Patti, You're Not Donald Trump...So Stop Trying to Be

Patti, You're Not Donald Trump...So Stop Trying to Be

Chris Peterson

  • OnStage Founder & Editor-in-Chief

This past January, President (shiver) Donald Trump, called out actress Meryl Streep in a Tweet in which he said the actress was "overrated". Justifiably, this created a mountainous firestorm with legions of fans jumping to defend Ms. Streep. 

Now fast forward to last week when, while appearing on "What What Happens Live", Patti LuPone was asked by Andy Cohen what she thought of Madonna's performance in the film version of Evita, since LuPone originated the portrayal on Broadway. 

To say Ms. LuPone was honest, is an understatement. Here's what followed: 

Whether you agree with her or not, that's not the point of this column. The point of this column is that while Ms. LuPone is just being Ms. LuPone, in the era of Trump, this kind of stuff just isn't fun anymore. And watching a woman sniping about another woman's performance, of a role that neither of them would be cast if it premiered now, is just silly. 

Without analyzing her comments too much, saying that the performance was shit would have sufficed, controversial but sufficed.  However, where Patti goes next is where I have an issue because when she starts calling into question Madonna's performance ability weather as an actress or not, seems to break a lot of unwritten rules the performers have with one another. While we might criticize particular performances we never go after the performer personally. Saying "she looks dead behind the eyes" and that she can't act out of a paper bag, is something that one performer should never say about another one. Very seldom will critics even go to those lengths and they're paid to criticize.

And if you can't at least see that, you're letting your fandom get in the way.

This isn't the first time Ms. LuPone's diva-ish behavior has gotten headlines. After all, she's as famous for her feuds as she is for her performances. Don't believe me? Apparently her pool is named after Andrew Lloyd Webber and not in a flattering way. 

She's also very well known for her outbursts on unruly audience members, and rightfully so. 

But the shade/slam/attack on Madonna feels different. First of all because it came out of the most random of left fields, then bitter and finally, it seemed like mean overkill. For the record, not I, nor anyone else is questioning LuPone's RIGHT to say what she wants. She can say whatever opinions come to her mind, but I can criticize LuPone's lack of filter, just as I do with our President. 

LuPone could have kept it classy by simply saying "She wasn't a fan" and that would have been enough. But to say what she did, it not only felt a bit over the line but also starved for attention. Let's be honest, while LuPone is starring in a Broadway show right now and is nominated for a Tony, all the spotlights are on Bette Midler leading into Tony night. So for LuPone, which War Paint might be her last go around in a musical(multiple people are telling me this), inserting oneself into the news cycle isn't the rarest of things to do.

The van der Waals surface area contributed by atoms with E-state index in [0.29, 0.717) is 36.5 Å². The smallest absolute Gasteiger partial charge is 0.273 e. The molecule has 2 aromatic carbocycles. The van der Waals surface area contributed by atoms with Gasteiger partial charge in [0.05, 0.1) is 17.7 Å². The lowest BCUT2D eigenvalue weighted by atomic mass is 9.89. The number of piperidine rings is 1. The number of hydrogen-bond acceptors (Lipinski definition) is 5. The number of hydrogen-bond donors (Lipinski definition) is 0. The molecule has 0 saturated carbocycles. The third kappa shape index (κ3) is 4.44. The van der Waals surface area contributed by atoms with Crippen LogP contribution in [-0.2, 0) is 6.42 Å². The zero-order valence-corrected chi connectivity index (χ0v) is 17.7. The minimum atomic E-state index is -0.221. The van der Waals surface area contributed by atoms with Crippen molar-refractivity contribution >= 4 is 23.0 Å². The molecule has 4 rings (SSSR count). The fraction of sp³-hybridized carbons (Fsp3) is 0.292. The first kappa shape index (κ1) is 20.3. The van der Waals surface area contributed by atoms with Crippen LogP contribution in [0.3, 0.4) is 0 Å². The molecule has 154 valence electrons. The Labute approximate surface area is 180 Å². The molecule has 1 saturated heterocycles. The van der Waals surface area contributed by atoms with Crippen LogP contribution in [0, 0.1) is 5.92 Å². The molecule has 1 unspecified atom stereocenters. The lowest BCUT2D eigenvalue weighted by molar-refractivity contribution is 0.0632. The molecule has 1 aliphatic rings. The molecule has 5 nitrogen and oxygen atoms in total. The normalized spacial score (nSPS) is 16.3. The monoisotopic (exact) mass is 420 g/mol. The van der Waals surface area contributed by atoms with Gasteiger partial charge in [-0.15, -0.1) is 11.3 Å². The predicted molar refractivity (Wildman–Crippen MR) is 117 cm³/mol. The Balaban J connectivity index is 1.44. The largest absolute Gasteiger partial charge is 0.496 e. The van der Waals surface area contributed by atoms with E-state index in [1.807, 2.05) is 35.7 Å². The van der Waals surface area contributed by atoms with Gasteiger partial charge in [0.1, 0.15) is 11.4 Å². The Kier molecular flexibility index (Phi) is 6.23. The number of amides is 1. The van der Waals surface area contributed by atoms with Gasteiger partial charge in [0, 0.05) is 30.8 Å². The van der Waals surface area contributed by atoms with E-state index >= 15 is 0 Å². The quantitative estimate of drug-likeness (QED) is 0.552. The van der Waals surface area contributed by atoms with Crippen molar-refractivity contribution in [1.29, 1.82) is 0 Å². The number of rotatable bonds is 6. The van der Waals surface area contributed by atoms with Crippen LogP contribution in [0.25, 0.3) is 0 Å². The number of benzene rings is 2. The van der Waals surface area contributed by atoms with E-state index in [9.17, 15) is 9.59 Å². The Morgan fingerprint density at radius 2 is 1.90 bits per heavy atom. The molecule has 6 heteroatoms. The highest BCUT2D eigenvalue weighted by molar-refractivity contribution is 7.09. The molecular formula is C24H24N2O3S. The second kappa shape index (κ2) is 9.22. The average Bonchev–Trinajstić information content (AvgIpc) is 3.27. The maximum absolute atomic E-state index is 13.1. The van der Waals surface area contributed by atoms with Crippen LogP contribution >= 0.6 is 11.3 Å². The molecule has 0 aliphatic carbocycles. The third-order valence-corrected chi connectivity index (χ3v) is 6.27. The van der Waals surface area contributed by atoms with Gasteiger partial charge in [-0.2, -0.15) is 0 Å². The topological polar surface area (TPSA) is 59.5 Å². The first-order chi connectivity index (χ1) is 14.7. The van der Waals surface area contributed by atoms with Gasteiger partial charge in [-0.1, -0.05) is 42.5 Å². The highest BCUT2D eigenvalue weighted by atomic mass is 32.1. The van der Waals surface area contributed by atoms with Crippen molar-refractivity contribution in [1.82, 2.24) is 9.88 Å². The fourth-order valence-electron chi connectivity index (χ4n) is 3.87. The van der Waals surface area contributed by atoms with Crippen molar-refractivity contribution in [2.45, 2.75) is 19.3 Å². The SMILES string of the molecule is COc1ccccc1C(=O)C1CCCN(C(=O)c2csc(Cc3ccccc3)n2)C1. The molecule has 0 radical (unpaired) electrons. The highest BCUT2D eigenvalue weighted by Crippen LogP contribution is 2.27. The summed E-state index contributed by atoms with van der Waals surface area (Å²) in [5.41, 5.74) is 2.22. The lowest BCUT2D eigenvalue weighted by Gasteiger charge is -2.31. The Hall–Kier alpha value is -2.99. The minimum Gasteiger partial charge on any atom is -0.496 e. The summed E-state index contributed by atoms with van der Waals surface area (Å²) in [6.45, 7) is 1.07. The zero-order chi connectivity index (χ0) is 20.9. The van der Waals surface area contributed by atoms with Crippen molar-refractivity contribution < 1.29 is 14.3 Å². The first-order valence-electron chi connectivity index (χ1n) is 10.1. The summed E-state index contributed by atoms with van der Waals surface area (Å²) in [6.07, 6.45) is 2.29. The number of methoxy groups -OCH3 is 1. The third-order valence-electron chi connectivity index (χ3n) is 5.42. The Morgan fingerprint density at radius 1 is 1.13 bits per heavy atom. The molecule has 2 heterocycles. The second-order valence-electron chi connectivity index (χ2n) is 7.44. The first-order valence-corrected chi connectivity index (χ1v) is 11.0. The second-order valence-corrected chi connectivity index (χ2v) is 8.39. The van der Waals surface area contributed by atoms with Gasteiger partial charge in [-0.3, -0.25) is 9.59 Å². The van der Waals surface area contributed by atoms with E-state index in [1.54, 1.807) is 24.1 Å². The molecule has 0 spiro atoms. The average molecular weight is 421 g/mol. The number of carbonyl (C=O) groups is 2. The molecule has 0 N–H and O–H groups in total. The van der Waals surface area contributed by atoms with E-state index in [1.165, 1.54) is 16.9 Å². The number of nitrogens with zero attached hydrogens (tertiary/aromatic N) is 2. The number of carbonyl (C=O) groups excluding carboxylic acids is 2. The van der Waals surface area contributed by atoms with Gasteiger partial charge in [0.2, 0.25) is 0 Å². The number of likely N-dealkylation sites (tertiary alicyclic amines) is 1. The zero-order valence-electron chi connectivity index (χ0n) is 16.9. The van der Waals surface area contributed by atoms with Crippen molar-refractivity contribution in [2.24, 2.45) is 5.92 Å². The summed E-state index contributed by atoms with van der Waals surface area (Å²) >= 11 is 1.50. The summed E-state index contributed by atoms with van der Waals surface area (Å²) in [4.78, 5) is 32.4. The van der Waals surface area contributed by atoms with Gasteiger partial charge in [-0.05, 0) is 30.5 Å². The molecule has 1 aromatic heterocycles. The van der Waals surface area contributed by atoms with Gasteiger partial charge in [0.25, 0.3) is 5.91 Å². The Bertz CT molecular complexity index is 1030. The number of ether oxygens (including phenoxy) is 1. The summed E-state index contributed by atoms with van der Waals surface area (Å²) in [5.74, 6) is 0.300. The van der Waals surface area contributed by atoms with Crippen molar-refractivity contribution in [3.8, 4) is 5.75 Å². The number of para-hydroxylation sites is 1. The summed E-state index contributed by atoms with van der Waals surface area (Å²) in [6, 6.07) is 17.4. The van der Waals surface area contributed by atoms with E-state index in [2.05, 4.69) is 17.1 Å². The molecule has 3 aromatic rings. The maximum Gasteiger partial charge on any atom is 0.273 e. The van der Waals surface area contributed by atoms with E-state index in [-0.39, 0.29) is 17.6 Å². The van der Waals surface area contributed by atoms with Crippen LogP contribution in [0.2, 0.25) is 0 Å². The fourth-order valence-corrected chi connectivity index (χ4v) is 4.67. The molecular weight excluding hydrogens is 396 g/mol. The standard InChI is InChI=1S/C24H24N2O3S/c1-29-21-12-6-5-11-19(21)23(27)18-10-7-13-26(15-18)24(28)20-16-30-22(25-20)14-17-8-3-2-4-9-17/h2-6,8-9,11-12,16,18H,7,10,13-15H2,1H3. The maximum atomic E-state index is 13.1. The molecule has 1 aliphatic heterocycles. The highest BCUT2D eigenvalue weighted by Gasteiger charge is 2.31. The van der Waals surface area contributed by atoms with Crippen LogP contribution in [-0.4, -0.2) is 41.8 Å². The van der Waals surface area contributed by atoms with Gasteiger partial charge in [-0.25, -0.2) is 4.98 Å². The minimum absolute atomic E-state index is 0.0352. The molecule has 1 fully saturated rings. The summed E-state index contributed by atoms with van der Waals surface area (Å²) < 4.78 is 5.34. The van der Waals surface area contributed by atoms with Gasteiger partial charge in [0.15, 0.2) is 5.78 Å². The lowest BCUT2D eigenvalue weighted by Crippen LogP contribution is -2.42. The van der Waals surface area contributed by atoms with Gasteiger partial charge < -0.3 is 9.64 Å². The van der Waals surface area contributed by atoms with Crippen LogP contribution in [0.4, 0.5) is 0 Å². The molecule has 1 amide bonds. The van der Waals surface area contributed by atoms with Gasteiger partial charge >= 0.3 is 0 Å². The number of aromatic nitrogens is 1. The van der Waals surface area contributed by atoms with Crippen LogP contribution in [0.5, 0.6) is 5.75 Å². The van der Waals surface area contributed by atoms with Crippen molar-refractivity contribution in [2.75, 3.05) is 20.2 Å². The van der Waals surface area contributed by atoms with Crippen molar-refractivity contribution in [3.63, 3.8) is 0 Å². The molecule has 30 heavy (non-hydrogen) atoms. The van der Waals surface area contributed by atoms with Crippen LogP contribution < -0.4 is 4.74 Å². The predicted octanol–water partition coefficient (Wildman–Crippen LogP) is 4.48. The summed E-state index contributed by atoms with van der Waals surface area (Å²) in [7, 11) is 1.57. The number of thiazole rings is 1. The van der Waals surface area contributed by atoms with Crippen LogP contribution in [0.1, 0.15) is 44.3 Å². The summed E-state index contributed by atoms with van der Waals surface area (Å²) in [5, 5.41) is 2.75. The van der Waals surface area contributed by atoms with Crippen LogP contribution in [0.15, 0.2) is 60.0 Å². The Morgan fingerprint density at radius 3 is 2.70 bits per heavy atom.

When it comes to blunt honest divas, Elaine Stritch set the mold. Yes, she was biting and cutting but it was always about comedy and your likability of her never fell. With LuPone it's different. I've had many a friend who have worked with her and have told me that it's either a nightmare, honor or education. When LuPone is being nasty, she's doing it to be nasty.

LuPone's act, if it even is that, is a dying breed in the 21st Century. The "divas" of Broadway are portrayed as more encouraging and professional towards one another rather than starting fights. Can you imagine if Jessie Mueller said the same things about Sutton Foster or Kelli O'Hara? I doubt any of you would be cheering for that. So why are you now?  

So why would LuPone be bitter? Maybe because when the movie was in development, it felt as if every woman who played the role EXCEPT LuPone was considered. Elaine Paige was the first choice and even Liza Minelli was considered at one point. When Alan Parker finally signed on to direct the film, he was considering Michelle Pfeiffer, Meryl Streep and Glenn Close with Madonna finally nabbing the role and LuPone never mentioned as a contender. And before you say that LuPone would have been too old to play Eva Peron in 1996, keep in mind that Streep is one year younger and Close is two years older than LuPone. So to go through all that, and then be asked 20 years later what she thought of Madonna's performance? I don't blame LuPone for feeling it might be a touch subject but again, what she says crosses lines. 

Now before any of you accuse me of being either a Madonna fan or a LuPone hater, I'm neither. To be honest, I don't think either of them mastered the role itself. But I'm also not going to portray Madonna as any sort of victim here. Some of you also might feel that LuPone's longevity in her career allows her to say what she said. I believe that while a long and successful career justifies honesty without fear of retribution, I don't feel any type of career justifies someone to be nasty to someone else. 

I would be lying if I felt that LuPone's comments weren't eerily similar to the tweets coming from our Commander-in-Chief: nasty, spiteful and unnecessary. Without waxing poetic about how we all need to just get along, in truth, another headline about one celebrity going after another celebrity is getting tedious. 

In an era when Broadway is slowly but surely, becoming more inclusive and positive, cheering for an old-fashioned celeb take down feel exactly like that, old-fashioned. 

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